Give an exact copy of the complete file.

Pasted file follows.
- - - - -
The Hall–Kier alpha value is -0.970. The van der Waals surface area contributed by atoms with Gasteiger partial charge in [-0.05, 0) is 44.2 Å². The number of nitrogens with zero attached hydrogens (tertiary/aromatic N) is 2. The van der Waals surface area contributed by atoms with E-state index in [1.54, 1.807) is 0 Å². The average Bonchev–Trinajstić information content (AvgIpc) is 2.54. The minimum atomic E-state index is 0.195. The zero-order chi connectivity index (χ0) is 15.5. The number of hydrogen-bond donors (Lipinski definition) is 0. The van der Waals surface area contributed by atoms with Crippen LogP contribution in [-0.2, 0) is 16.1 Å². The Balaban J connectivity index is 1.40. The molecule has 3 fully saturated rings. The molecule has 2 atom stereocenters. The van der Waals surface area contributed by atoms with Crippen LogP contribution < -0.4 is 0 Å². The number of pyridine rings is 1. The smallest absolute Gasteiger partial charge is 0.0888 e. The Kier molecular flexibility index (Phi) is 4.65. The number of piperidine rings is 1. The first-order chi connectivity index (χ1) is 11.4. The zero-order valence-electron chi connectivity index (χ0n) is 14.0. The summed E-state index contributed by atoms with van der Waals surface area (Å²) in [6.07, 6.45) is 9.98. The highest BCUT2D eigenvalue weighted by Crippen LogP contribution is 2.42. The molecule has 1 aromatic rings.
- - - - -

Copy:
The Hall–Kier alpha value is -0.970. The van der Waals surface area contributed by atoms with Gasteiger partial charge in [-0.05, 0) is 44.2 Å². The number of nitrogens with zero attached hydrogens (tertiary/aromatic N) is 2. The van der Waals surface area contributed by atoms with E-state index in [1.54, 1.807) is 0 Å². The average Bonchev–Trinajstić information content (AvgIpc) is 2.54. The minimum atomic E-state index is 0.195. The zero-order chi connectivity index (χ0) is 15.5. The number of hydrogen-bond donors (Lipinski definition) is 0. The van der Waals surface area contributed by atoms with Crippen LogP contribution in [-0.2, 0) is 16.1 Å². The Balaban J connectivity index is 1.40. The molecule has 3 fully saturated rings. The molecule has 2 atom stereocenters. The van der Waals surface area contributed by atoms with Crippen LogP contribution < -0.4 is 0 Å². The number of pyridine rings is 1. The smallest absolute Gasteiger partial charge is 0.0888 e. The Kier molecular flexibility index (Phi) is 4.65. The number of piperidine rings is 1. The first-order chi connectivity index (χ1) is 11.4. The zero-order valence-electron chi connectivity index (χ0n) is 14.0. The summed E-state index contributed by atoms with van der Waals surface area (Å²) in [6.07, 6.45) is 9.98. The highest BCUT2D eigenvalue weighted by Crippen LogP contribution is 2.42. The molecule has 1 aromatic rings.